Overall, it hits a reasonable balance and is far better than most ecommerce newsletters I’ve seen.

Sweaty Betty

The boutique sports clothing company has focused on happiness and motivation as a theme for their first newsletter that came out after the lockdown. And, it really works.

They focus on five simple things that can be done to take a quick break and to maintain sanity and calm such as cooking, meditating, and reading with each tip linking to a full article onsite.

I found this one of the best newsletters with genuinely helpful tips.

In absence of having a live workout streaming set-up in place, Sweaty Betty has linked to their Instagram account instead to push out quick bites of regular content.

The feed has a range of tips like holding your baby instead of weights to do lunges and squats! And a range of daily challenges such as how many squats can you do in a minute.

Setting up live-streamed workouts quickly is a huge challenge without existing infrastructure and it’s good to see that they have tried to address what their audience wants and needs on some level.

At the end of the newsletter, Sweaty Betty offers a “retail therapy” discount of 60% off many items.

This feels subtly baked into the mix and avoids being an overt push to sell products in the same way that the White Company does.

The tone of voice, presentation and full mix of content is a great offering from the sports brand and they really stood out against a deluge of bland emails that failed to connect to me

Brands Getting Their Message Wrong in the Crisis

Massimo Dutti

Most brands will plan their editorial and content calendars long in advance. Especially fashion, with long lead times for range planning, production, and photoshoots.

Most brands right now will have invested massive budgets into campaigns to launch their new season products. But, that is no excuse to continue pursuing a sunk cost fallacy route.

I was genuinely stunned to see the email from Massimo Dutti that has a travel theme. And this was sent after the UK went into enforced lockdown.

Possibly the worst timing to show people travel content.

With a message of walks on sunny beaches and city get-togethers and models in summer clothes on beaches and leaning against palm trees.

No recognition that many people have lost considerable amounts of money on booked holidays that they can’t refund.

No consideration for billions of people trapped in their homes with no prospect of a summer holiday this year.

No acknowledgment of the current crisis at all.

Massimo Dutti should quickly and seriously consider what they are doing with their content strategy and do something – anything – to try and make up for their total ignorance.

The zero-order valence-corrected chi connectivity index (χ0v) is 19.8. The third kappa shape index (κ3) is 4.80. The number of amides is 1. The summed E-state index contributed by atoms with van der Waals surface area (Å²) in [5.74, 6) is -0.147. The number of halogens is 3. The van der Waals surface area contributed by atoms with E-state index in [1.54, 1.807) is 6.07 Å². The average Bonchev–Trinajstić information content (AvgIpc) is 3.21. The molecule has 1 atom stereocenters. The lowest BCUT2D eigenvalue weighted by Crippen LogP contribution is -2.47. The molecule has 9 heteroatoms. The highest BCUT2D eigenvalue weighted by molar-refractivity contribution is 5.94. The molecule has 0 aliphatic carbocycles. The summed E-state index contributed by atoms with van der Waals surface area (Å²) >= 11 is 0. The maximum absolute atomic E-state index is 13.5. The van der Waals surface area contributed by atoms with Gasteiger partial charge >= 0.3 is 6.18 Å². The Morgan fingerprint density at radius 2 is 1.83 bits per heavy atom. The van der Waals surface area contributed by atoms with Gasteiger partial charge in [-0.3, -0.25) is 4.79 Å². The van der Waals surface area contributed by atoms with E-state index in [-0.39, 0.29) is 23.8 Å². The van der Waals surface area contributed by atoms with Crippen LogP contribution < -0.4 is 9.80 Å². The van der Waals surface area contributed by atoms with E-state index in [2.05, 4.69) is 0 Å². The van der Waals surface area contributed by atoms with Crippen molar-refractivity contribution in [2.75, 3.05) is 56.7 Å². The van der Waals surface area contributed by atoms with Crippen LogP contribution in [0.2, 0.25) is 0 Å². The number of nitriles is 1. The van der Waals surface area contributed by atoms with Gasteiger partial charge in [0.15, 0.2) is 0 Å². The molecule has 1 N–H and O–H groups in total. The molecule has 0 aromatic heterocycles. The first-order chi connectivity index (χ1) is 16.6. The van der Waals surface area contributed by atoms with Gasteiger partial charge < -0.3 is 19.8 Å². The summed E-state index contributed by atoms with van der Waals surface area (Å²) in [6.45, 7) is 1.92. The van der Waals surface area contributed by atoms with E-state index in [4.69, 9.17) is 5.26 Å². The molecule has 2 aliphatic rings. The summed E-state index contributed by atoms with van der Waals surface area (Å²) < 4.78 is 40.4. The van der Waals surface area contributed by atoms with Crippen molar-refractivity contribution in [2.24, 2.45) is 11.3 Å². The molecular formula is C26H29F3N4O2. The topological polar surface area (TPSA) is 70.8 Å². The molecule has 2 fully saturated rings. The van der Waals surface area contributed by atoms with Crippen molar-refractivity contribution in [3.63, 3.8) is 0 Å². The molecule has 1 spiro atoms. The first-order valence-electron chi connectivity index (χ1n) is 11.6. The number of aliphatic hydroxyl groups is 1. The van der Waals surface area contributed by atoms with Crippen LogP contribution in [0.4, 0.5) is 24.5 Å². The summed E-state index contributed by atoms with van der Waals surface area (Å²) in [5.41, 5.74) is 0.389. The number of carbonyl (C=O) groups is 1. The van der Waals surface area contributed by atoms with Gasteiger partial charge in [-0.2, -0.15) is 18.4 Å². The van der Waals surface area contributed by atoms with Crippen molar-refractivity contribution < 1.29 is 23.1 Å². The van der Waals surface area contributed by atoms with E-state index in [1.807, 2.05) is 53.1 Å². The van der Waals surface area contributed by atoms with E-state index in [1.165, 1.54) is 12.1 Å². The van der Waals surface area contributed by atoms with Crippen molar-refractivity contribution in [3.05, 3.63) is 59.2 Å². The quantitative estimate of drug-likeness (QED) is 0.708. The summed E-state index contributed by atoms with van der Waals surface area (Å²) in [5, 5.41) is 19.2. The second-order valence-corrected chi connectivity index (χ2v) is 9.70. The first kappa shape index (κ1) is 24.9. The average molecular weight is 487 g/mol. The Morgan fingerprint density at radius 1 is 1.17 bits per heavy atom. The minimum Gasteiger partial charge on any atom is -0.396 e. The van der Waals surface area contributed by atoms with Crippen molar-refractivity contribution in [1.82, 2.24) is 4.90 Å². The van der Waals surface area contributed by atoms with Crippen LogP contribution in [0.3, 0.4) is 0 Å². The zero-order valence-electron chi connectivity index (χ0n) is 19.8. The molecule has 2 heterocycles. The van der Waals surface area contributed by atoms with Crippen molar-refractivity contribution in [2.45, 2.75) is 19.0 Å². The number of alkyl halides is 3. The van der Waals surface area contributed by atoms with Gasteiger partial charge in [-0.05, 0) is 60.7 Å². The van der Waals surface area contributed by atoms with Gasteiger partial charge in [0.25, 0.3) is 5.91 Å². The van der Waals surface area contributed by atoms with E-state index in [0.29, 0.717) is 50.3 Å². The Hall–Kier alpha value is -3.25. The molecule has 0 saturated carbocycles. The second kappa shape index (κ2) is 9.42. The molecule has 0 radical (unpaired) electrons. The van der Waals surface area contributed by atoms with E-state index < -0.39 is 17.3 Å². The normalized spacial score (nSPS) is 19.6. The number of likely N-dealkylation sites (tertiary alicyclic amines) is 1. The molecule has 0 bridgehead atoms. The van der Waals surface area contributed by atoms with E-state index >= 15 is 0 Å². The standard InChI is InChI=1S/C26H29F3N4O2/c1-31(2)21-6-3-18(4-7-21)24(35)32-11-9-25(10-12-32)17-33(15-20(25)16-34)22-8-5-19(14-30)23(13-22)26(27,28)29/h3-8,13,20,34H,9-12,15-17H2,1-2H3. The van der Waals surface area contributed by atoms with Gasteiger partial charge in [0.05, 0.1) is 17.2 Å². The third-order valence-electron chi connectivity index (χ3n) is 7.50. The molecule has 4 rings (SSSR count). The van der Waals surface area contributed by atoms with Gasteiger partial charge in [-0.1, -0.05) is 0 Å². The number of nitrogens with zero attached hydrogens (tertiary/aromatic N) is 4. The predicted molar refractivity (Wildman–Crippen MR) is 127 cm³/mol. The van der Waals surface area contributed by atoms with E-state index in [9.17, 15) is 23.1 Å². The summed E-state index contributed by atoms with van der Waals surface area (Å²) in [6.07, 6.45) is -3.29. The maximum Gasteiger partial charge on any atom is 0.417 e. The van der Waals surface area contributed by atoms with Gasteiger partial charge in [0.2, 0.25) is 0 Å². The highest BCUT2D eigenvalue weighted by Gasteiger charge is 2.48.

Sadly, it wasn’t just one email that got through the net but a continuing series in the same theme over the last few weeks.

Massimo Dutti really should do better.

PáramoCotswolds Outdoors

Both of the outdoor clothing brands have ignored the pandemic and opted for a lazy email approach.

Cotswolds offering big discounts on clothing. Páramo promoting new spring/summer clothing that no one can use as they’re trapped indoors.

Both bands could be tackling content based around what exercising you can do safely under current legislation.

Or, how people used to hill climbing and trekking could keep fit at home.

Even curating existing YouTube content of walks over peaks and trails for people to stream at home for background wallpaper on their TV.

But they have taken a lazy no content strategy approach.

Big fails for both. Missed opportunities to keep their audience connected and loyal.


The clothing brand has missed the mark with a confusing message that seems to be jumping on a trend without really understanding what people need right now.

Tips about working from home in the current crisis get lost combined with oversized images of fresh smiley models wearing jumpers they want to sell.

The tone of voice is ‘perky’ but feels completely out of step with circumstances.

Sweaty Betty has an upbeat tone of voice that works, but FatFace just feels devoid of any real personality.

A subsequent email was titled “pick-ups-to-make-you-smile”, but is, again, an email of products for sale with no reference to the pandemic.

It just looks like a brand who only cares about selling their stock.

A prime example of how saying nothing is not good advice.

If I was running a brand newsletter, I would be sending emails with a message thread that picked up from each subsequent email to keep a flow of contact.

Each email would acknowledge we’re in unusual times and address the shifting “new normal.”

In the end, I would include subtle links to products but primarily, I would be maintaining engagement with my audience and addressing what they care about right now (not that I have a warehouse full of stuff I need to sell).

How to Broadcast in a Pandemic

The best advice I can give is to not ignore what’s happening and to pivot your business in any way that can to adapt to the new normal.

Brands that continue to send out emails and adverts with their pre-COVID-19 message are risking alienating their audience.

To move into a strong position for coming out of the other side of this current crisis a brand must get its message right and it must be investing in the content strategy now.

Brands should be acknowledging what is going on and most importantly what their audience is experiencing. Which is mostly fear, major discomfort and huge life change.

For the best content strategy in a crisis:

  • Directly address what is happening and how this is affecting your demographic.
  • Get to the heart of what your audience is feeling right now.
  • Identify what value you can offer to your audience that helps them without looking like thinly veiled publicity.

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Image Credits

All screenshots taken by author, April 2020